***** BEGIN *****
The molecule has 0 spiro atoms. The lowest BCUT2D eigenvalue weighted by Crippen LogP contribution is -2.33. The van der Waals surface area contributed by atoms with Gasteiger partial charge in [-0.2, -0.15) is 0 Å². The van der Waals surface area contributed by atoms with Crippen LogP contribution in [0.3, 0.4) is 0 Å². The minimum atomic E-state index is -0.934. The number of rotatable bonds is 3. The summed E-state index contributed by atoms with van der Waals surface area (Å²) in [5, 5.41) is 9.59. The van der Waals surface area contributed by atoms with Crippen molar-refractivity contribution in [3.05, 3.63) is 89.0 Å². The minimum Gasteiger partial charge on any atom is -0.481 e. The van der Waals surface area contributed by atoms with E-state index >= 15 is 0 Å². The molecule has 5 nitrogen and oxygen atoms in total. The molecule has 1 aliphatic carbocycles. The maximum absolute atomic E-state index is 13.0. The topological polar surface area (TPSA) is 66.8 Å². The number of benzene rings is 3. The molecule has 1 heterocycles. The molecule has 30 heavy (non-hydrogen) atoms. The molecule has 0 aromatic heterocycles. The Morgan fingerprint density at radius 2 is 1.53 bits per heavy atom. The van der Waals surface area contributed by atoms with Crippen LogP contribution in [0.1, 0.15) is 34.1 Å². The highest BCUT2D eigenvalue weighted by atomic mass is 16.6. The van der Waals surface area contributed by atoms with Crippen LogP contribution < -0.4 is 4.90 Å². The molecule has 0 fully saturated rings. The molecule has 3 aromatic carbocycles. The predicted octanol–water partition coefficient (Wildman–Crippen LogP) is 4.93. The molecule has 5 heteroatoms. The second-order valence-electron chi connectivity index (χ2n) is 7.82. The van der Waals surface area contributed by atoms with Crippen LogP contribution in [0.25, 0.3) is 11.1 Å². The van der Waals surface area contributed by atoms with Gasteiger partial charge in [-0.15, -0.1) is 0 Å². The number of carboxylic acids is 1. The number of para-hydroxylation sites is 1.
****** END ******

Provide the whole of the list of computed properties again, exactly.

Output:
The molecule has 0 spiro atoms. The lowest BCUT2D eigenvalue weighted by Crippen LogP contribution is -2.33. The van der Waals surface area contributed by atoms with Gasteiger partial charge in [-0.2, -0.15) is 0 Å². The van der Waals surface area contributed by atoms with Crippen LogP contribution in [0.3, 0.4) is 0 Å². The minimum atomic E-state index is -0.934. The number of rotatable bonds is 3. The summed E-state index contributed by atoms with van der Waals surface area (Å²) in [5, 5.41) is 9.59. The van der Waals surface area contributed by atoms with Crippen molar-refractivity contribution in [3.05, 3.63) is 89.0 Å². The minimum Gasteiger partial charge on any atom is -0.481 e. The van der Waals surface area contributed by atoms with E-state index >= 15 is 0 Å². The molecule has 5 nitrogen and oxygen atoms in total. The molecule has 1 aliphatic carbocycles. The maximum absolute atomic E-state index is 13.0. The topological polar surface area (TPSA) is 66.8 Å². The number of benzene rings is 3. The molecule has 1 heterocycles. The molecule has 30 heavy (non-hydrogen) atoms. The molecule has 0 aromatic heterocycles. The Morgan fingerprint density at radius 2 is 1.53 bits per heavy atom. The van der Waals surface area contributed by atoms with Crippen LogP contribution in [0.1, 0.15) is 34.1 Å². The highest BCUT2D eigenvalue weighted by atomic mass is 16.6. The van der Waals surface area contributed by atoms with Crippen LogP contribution < -0.4 is 4.90 Å². The molecule has 0 fully saturated rings. The molecule has 3 aromatic carbocycles. The predicted octanol–water partition coefficient (Wildman–Crippen LogP) is 4.93. The molecule has 5 heteroatoms. The second-order valence-electron chi connectivity index (χ2n) is 7.82. The van der Waals surface area contributed by atoms with Crippen LogP contribution in [0.25, 0.3) is 11.1 Å². The van der Waals surface area contributed by atoms with Gasteiger partial charge in [-0.15, -0.1) is 0 Å². The number of carboxylic acids is 1. The number of para-hydroxylation sites is 1.